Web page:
Public, free Wi-Fi access has exploded in recent years – essentially all public libraries now offer it – but only now are we beginning to get a fuller picture of how essential these services are to many communities.
ALA’s District Dispatch recently reported on a survey conducted by WifiForward about Americans’ usage of and attitudes toward public Wi-Fi networks. A majority of Americans have used a public access Wi-Fi network, often in a public library, and also feel that Wi-Fi networks have a positive impact on themselves and the community.
For African American and Latino populations, public Wi-Fi is particularly important, and one third of each of these communities has used the Internet via a public library Wi-Fi network. African Americans and Latinos who do use Wi-Fi also experience more positive impacts of the Internet. Among these communities, well over half indicate that access to the Internet helps them with education, saving time, job searches, and creative activities.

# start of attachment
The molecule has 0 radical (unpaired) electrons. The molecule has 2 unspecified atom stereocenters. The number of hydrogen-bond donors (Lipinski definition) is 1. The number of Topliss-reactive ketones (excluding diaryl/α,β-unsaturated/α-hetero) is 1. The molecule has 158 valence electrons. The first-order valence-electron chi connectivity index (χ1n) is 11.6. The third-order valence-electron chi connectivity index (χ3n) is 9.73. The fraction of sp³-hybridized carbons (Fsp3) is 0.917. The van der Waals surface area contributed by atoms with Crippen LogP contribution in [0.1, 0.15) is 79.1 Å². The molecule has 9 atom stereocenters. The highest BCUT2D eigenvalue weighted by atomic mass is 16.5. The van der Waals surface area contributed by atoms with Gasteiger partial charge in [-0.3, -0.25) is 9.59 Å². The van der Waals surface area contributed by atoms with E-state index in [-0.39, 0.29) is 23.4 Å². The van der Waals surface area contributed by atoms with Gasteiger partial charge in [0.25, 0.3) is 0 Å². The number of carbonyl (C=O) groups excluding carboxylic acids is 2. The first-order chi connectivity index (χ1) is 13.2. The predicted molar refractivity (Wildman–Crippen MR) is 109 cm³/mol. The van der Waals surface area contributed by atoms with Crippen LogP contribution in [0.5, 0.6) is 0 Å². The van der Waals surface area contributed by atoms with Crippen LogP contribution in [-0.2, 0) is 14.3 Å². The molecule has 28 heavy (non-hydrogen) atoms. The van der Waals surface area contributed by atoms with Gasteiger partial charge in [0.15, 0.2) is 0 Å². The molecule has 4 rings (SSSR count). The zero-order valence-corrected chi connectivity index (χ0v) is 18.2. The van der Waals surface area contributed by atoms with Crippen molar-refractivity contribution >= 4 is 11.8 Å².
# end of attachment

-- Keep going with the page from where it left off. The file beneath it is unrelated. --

The fact that essentially all public libraries now offer Wi-Fi is clearly a victory, yet there are still many ways in which libraries and other public Wi-Fi providers can improve service and ensure the security of users. In fact, a large majority of all community groups surveyed (86% of whites, 85% of African Americans, and 84% of Latinos) think providers should focus more on the security of users’ information.
So far, this survey is one of the most thorough looks at how access to Wi-Fi networks influences the attitudes and behavior of different communities. You can delve into the full report here.
Note: This post is part of our series, “The Weekly Number.” In this series, we highlight statistics that help tell the story of the 21st-century library.